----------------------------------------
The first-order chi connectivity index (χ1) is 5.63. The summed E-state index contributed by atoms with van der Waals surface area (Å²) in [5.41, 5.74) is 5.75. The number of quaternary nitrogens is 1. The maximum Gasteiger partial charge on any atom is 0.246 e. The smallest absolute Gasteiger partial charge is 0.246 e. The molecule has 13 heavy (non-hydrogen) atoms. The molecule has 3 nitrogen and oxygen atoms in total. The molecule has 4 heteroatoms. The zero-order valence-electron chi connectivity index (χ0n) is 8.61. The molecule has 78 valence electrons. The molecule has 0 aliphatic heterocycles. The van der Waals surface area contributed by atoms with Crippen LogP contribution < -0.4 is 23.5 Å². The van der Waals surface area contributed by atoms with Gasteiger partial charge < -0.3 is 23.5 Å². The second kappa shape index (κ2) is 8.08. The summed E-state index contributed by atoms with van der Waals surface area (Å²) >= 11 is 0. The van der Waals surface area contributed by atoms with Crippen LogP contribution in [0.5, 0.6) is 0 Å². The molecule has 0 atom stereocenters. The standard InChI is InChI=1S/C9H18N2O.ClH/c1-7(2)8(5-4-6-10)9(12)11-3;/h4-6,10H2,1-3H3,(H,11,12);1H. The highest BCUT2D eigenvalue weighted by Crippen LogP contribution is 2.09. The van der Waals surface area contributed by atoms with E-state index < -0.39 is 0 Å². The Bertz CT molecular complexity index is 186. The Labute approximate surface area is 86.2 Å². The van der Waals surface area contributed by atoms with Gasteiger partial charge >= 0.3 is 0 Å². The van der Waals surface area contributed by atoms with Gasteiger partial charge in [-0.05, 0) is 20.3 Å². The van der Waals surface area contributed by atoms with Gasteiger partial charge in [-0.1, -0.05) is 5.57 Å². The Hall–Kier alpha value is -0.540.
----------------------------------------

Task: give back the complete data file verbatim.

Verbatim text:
The first-order chi connectivity index (χ1) is 5.63. The summed E-state index contributed by atoms with van der Waals surface area (Å²) in [5.41, 5.74) is 5.75. The number of quaternary nitrogens is 1. The maximum Gasteiger partial charge on any atom is 0.246 e. The smallest absolute Gasteiger partial charge is 0.246 e. The molecule has 13 heavy (non-hydrogen) atoms. The molecule has 3 nitrogen and oxygen atoms in total. The molecule has 4 heteroatoms. The zero-order valence-electron chi connectivity index (χ0n) is 8.61. The molecule has 78 valence electrons. The molecule has 0 aliphatic heterocycles. The van der Waals surface area contributed by atoms with Crippen LogP contribution < -0.4 is 23.5 Å². The van der Waals surface area contributed by atoms with Gasteiger partial charge < -0.3 is 23.5 Å². The second kappa shape index (κ2) is 8.08. The summed E-state index contributed by atoms with van der Waals surface area (Å²) >= 11 is 0. The van der Waals surface area contributed by atoms with Crippen LogP contribution in [0.5, 0.6) is 0 Å². The molecule has 0 atom stereocenters. The standard InChI is InChI=1S/C9H18N2O.ClH/c1-7(2)8(5-4-6-10)9(12)11-3;/h4-6,10H2,1-3H3,(H,11,12);1H. The highest BCUT2D eigenvalue weighted by Crippen LogP contribution is 2.09. The van der Waals surface area contributed by atoms with E-state index < -0.39 is 0 Å². The Bertz CT molecular complexity index is 186. The Labute approximate surface area is 86.2 Å². The van der Waals surface area contributed by atoms with Gasteiger partial charge >= 0.3 is 0 Å². The van der Waals surface area contributed by atoms with Gasteiger partial charge in [-0.05, 0) is 20.3 Å². The van der Waals surface area contributed by atoms with Gasteiger partial charge in [-0.1, -0.05) is 5.57 Å². The Hall–Kier alpha value is -0.540.